Architype Dialogue presents
Paolino Di Vece Roux
What was the most difficult issue about working on a building that focuses on religion, or the most unexpected challenge that may have influenced new thought in your project?
According to Pythagoras “this world is false and illusive, a turbid medium in which the rays of heavenly light are broken and obscured in mist and darkness” (1). On the other hand, Mother Teresa tells us that through constant prayer we can become an instrument of the divine light that illuminates the world. “The filaments of the light bulbs are useless if they are not energized. You, me, are filaments. The energy is God. We have the possibility of letting this energy pass through ourselves and let it utilize us in order to produce light for the world” (2). The most difficult issue about working on a building that focuses on religion was developing a metaphor into an architectural language that can give its user the insight to find a glimpse of the heavenly light that Pythagoras and mother Teresa where searching for. Historically, religious buildings have inspired architects to make the best architecture in search of spirituality; finding the way to stretch the possibilities of contrast between light and shadow, mass and void, color and texture, man- made and nature, to the point of surrealism.
1. Bertrand Russel, A History of Western Philosophy, Simon&Schuster, U.S.A. 2007 pp.32
2. José Luis Gonzalez-Balado, Madre Teresa ORAR, pensamiento espiritual, Planeta. España 2011 pp.25
Did this project expand or evolve your role as an architect in any way? In general, do you feel that the role of the architect is changing on current projects?
I am sure that this project has expanded my role as an architect because it has given me the opportunity to develop a new language for one of the oldest typologies of buildings. With this building I have struggled to find a way to make people view spirituality as a form of interior light that can only be sustained through the commitment to illuminate other fellow men. This building tries to communicate a philosophical idea through form and materiality, which makes of the architect a communicator of ideas.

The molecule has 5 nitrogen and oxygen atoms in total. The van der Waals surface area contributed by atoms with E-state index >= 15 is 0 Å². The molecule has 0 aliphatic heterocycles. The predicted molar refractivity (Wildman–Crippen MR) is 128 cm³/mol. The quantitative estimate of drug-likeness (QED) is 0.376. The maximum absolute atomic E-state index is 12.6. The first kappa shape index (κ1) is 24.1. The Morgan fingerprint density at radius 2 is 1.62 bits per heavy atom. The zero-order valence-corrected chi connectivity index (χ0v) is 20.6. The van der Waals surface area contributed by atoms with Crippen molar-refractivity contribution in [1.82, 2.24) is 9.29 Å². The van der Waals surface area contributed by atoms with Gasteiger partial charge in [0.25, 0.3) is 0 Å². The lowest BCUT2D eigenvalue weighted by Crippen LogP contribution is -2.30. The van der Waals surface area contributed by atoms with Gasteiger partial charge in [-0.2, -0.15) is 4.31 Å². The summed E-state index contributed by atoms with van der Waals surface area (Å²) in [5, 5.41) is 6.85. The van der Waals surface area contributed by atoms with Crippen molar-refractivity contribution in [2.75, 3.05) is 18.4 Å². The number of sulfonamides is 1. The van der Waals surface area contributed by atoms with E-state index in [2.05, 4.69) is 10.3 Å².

How is your design aesthetic possible today in a way that it may not have been before and how have trends in technology and society inspired new thought and solutions?
I think that the most challenging aspect of the project was putting the structural properties of materials perform to their limits. One of the most challenging aspects of the project was making the structural design perform properly in accordance with the architectonic concept. When we proposed to the structural engineers that 4” diameter steel columns had to support a 350 square meter roof, 150 tons in weight, they thought it was an extremely difficult task to achieve. Furthermore and most important, was designing a roofing system that was slender and light weight enough in order to perform according to the architectural expectations. In summary, the possibilities of today´s technologies and structural advancements made possible to construct a building intended for eternity to look ethereal and almost ephemeral.
In the context of this project, how is your office and design process being influenced by current trends in academic curricula and incoming young architects? In turn, how are current projects and processes guiding the ongoing reformulation and development of academic curricula?
Being a professor of Design studio for more than 15 years now, has helped me to maintain constant exposure with the experimental character of academic curricula of today´s schools of architecture. Maintaining tight contact with students, peer professors and visiting critics, has always been an insight for retrospective analysis and feedback. Being a studio professor has also given me the opportunity to participate in the formulation of advancements in the curricula that have to do with the improvement of the architect´s awareness of sustainable environments in our cities. I have been able to participate in the making of curricula that makes the student aware of the role of the architect as a form giver to the city through the making of mixed use interventions, sustainable architecture, integrated public spaces and urban sequences as part of the recycled fabrics of our cities.